Friday, 20 December 2013

The History of Christmas

  Happy Holidays everyone and for those that feel offended about me not saying "Merry Christmas" read on and tell me at the end if you think of Christmas in the same way.  Nothing I am about to write about is under any doubt with biblical scholars including Christian biblical scholars.  It is simply the history of Christmas much of which you may find shocking.

  First many Christians believe Jesus was born on December 25th but this is most likely not true.  First there is no date specified anywhere in the bible's New Testament of Jesus's birth year forget its day.  The year can be deduced from 2 passages, but like many things in the bible are not consistent. The first is Luke 3:1-23 which reads

1 Now in the fifteenth year of the reign of Tiberius Caesar, Pontius Pilate being governor of Judaea, and Herod being tetrarch of Galilee, and his brother Philip tetrarch of Ituraea and of the region of Trachonitis, and Lysanias the tetrarch of Abilene,
2 Annas and Caiaphas being the high priests, the word of God came unto John the son of Zacharias in the wilderness.
3 And he came into all the country about Jordan, preaching the baptism of repentance for the remission of sins;

the bible goes on to say

21 Now when all the people were baptized, it came to pass, that Jesus also being baptized, and praying, the heaven was opened,
22 And the Holy Ghost descended in a bodily shape like a dove upon him, and a voice came from heaven, which said, Thou art my beloved Son; in thee I am well pleased.
23 And Jesus himself began to be about thirty years of age, being (as was supposed) the son of Joseph, which was the son of Heli,

Now this means he was born 15 years before Tiberius was in power or Augustus's 28th year of power.  This equates to 754 Anno Urbis Conditae which was the calendar in use at that time.  So 754= 1AD.  The problem is that Luke 1:1-26 puts Jesus's birth in the time of King Herod and King Herod died in 750 AUC or for you that are good at maths, 4BC. Even if you deal with the length of the pregnancy of Elisabeth and some change you are still 2+ years short of 1AD. There are many other scholars that put Jesus's birth as far back as 9 B.C.  One thing we do know, and have very good records of, is that the Romans where very good at having very detailed records of governmental actions and they show no evidence of the census Luke speaks of in Luke2:1-52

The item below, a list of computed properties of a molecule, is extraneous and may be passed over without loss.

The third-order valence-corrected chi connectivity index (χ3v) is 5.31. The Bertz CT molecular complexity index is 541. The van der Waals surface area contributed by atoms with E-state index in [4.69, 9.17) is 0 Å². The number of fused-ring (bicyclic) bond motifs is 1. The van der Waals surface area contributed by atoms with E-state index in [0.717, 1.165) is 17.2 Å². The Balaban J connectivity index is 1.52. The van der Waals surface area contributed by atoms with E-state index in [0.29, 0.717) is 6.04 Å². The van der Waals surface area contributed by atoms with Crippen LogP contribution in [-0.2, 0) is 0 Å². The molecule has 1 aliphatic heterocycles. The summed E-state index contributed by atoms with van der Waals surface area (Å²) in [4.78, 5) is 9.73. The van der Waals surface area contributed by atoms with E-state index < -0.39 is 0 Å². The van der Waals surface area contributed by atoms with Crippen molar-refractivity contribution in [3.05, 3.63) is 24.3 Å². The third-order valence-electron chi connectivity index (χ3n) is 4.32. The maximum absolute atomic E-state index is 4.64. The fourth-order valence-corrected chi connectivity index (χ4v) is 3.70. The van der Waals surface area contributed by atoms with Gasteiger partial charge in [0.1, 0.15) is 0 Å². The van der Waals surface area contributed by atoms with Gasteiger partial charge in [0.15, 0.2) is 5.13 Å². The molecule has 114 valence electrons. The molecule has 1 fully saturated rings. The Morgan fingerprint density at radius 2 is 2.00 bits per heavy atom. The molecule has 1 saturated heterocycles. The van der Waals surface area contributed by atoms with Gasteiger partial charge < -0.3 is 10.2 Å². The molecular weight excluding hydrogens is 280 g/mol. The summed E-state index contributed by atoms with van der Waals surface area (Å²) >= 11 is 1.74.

So there is some doubt to the year Jesus was born.  The day also has no evidence of even being in December.  Clement of Alexandria estimated the birth of Jesus to be in April or May 4-2B.C. (750-752 AUC).  Joseph Fitzmyer, professor emeritus at The Catholic University of America, estimates Jesus was born in September 11, 3 B.C.  It was also a common Jewish belief in those early years that great men, like Jesus, died on the day of their birth putting Jesus's birthday at March 25th.

So if December 25th isn't Jesus's Birthday then "what is going on with Christmas?" you might ask.  Well it is very clear that early Christianity co-opted the Festival of Saturnalia which was celebrated from Dec 17th to the 25th. This was a brutal holiday in the Roman Empire that concluded with the festival of Dies Natalis Solis Invicti or for you that don't speak latin it is the birthday of the unconquered sun.  Saturnalia included such practices as going from house to house singing, modern day caroling, they just did it nude back in those days, eating cookies that are in the shape of people, giving of gifts between people and a few others.  The Roman Empire, in those days, was a large group of "cults".  Before you get up in arms there are plenty of Christian cults too.  The "Christmas tree" is an adoption of the Asherah symbol.  In early years of Christianity Asherah was worshiped as also the consort of Yahweh.  Hey look ... "God" had a wife!.